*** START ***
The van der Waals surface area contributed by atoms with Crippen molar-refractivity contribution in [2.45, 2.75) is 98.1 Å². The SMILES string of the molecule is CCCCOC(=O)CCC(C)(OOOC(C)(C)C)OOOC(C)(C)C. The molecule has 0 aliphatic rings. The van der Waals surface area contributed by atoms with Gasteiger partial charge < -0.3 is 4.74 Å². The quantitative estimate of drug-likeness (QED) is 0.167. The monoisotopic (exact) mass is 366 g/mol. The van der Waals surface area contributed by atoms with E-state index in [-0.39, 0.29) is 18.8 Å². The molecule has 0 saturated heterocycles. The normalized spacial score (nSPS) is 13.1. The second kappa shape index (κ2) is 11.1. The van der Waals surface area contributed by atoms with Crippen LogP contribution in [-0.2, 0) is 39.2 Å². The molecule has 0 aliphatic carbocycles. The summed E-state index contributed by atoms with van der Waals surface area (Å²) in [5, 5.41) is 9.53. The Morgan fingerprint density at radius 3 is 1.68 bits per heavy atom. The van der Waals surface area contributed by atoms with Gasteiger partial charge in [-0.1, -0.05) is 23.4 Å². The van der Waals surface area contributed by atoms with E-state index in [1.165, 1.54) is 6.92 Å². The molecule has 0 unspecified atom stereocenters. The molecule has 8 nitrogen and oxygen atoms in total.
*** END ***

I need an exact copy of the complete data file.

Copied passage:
The van der Waals surface area contributed by atoms with Crippen molar-refractivity contribution in [2.45, 2.75) is 98.1 Å². The SMILES string of the molecule is CCCCOC(=O)CCC(C)(OOOC(C)(C)C)OOOC(C)(C)C. The molecule has 0 aliphatic rings. The van der Waals surface area contributed by atoms with Gasteiger partial charge < -0.3 is 4.74 Å². The quantitative estimate of drug-likeness (QED) is 0.167. The monoisotopic (exact) mass is 366 g/mol. The van der Waals surface area contributed by atoms with E-state index in [-0.39, 0.29) is 18.8 Å². The molecule has 0 saturated heterocycles. The normalized spacial score (nSPS) is 13.1. The second kappa shape index (κ2) is 11.1. The van der Waals surface area contributed by atoms with Crippen LogP contribution in [-0.2, 0) is 39.2 Å². The molecule has 0 aliphatic carbocycles. The summed E-state index contributed by atoms with van der Waals surface area (Å²) in [5, 5.41) is 9.53. The Morgan fingerprint density at radius 3 is 1.68 bits per heavy atom. The van der Waals surface area contributed by atoms with Gasteiger partial charge in [-0.1, -0.05) is 23.4 Å². The van der Waals surface area contributed by atoms with E-state index in [1.165, 1.54) is 6.92 Å². The molecule has 0 unspecified atom stereocenters. The molecule has 8 nitrogen and oxygen atoms in total.